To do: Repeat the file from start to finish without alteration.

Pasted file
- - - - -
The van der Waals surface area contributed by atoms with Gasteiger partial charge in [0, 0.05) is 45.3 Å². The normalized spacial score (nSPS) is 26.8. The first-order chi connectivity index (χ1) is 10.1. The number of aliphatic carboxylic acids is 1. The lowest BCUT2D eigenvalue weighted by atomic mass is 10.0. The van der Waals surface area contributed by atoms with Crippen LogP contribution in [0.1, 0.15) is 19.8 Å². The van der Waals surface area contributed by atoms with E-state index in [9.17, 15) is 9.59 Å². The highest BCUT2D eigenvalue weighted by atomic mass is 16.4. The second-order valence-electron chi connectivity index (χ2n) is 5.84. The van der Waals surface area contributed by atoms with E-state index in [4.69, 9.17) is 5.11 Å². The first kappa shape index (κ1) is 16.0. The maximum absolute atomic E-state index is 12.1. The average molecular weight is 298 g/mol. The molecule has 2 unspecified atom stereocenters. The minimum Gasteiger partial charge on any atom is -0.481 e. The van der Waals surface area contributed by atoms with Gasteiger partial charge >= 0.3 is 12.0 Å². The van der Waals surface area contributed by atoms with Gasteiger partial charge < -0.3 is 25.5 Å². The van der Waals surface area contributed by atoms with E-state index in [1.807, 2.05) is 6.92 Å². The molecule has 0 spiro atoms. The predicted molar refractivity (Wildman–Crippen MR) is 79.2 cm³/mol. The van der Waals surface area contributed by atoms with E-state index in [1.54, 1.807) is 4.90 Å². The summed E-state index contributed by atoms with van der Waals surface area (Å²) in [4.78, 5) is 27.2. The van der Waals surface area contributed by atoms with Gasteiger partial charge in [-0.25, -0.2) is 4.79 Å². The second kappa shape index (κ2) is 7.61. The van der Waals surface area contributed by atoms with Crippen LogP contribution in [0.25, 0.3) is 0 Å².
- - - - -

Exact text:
The van der Waals surface area contributed by atoms with Gasteiger partial charge in [0, 0.05) is 45.3 Å². The normalized spacial score (nSPS) is 26.8. The first-order chi connectivity index (χ1) is 10.1. The number of aliphatic carboxylic acids is 1. The lowest BCUT2D eigenvalue weighted by atomic mass is 10.0. The van der Waals surface area contributed by atoms with Crippen LogP contribution in [0.1, 0.15) is 19.8 Å². The van der Waals surface area contributed by atoms with E-state index in [9.17, 15) is 9.59 Å². The highest BCUT2D eigenvalue weighted by atomic mass is 16.4. The second-order valence-electron chi connectivity index (χ2n) is 5.84. The van der Waals surface area contributed by atoms with E-state index in [4.69, 9.17) is 5.11 Å². The first kappa shape index (κ1) is 16.0. The maximum absolute atomic E-state index is 12.1. The average molecular weight is 298 g/mol. The molecule has 2 unspecified atom stereocenters. The minimum Gasteiger partial charge on any atom is -0.481 e. The van der Waals surface area contributed by atoms with Gasteiger partial charge >= 0.3 is 12.0 Å². The van der Waals surface area contributed by atoms with Gasteiger partial charge < -0.3 is 25.5 Å². The van der Waals surface area contributed by atoms with E-state index in [1.807, 2.05) is 6.92 Å². The molecule has 0 spiro atoms. The predicted molar refractivity (Wildman–Crippen MR) is 79.2 cm³/mol. The van der Waals surface area contributed by atoms with E-state index in [1.54, 1.807) is 4.90 Å². The summed E-state index contributed by atoms with van der Waals surface area (Å²) in [4.78, 5) is 27.2. The van der Waals surface area contributed by atoms with Gasteiger partial charge in [-0.25, -0.2) is 4.79 Å². The second kappa shape index (κ2) is 7.61. The van der Waals surface area contributed by atoms with Crippen LogP contribution in [0.25, 0.3) is 0 Å².